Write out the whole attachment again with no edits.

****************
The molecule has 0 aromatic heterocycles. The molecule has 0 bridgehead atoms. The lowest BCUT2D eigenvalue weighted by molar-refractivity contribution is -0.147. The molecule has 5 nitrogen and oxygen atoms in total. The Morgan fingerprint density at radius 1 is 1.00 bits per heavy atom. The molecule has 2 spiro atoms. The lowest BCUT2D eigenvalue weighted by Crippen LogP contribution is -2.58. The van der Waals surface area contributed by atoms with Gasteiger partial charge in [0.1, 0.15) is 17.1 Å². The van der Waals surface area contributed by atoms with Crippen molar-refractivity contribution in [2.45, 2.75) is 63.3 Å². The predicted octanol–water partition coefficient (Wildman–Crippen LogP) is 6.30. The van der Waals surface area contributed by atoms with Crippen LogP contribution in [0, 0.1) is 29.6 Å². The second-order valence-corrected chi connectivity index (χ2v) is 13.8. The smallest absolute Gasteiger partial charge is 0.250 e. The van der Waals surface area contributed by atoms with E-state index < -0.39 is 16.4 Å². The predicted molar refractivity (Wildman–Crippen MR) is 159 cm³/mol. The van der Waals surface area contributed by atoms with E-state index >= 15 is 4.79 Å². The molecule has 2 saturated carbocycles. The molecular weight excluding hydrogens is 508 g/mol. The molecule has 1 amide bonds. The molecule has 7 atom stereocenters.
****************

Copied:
The molecule has 0 aromatic heterocycles. The molecule has 0 bridgehead atoms. The lowest BCUT2D eigenvalue weighted by molar-refractivity contribution is -0.147. The molecule has 5 nitrogen and oxygen atoms in total. The Morgan fingerprint density at radius 1 is 1.00 bits per heavy atom. The molecule has 2 spiro atoms. The lowest BCUT2D eigenvalue weighted by Crippen LogP contribution is -2.58. The van der Waals surface area contributed by atoms with Gasteiger partial charge in [0.1, 0.15) is 17.1 Å². The van der Waals surface area contributed by atoms with Crippen molar-refractivity contribution in [2.45, 2.75) is 63.3 Å². The predicted octanol–water partition coefficient (Wildman–Crippen LogP) is 6.30. The van der Waals surface area contributed by atoms with Crippen LogP contribution in [0, 0.1) is 29.6 Å². The second-order valence-corrected chi connectivity index (χ2v) is 13.8. The smallest absolute Gasteiger partial charge is 0.250 e. The van der Waals surface area contributed by atoms with E-state index < -0.39 is 16.4 Å². The predicted molar refractivity (Wildman–Crippen MR) is 159 cm³/mol. The van der Waals surface area contributed by atoms with E-state index >= 15 is 4.79 Å². The molecule has 2 saturated carbocycles. The molecular weight excluding hydrogens is 508 g/mol. The molecule has 1 amide bonds. The molecule has 7 atom stereocenters.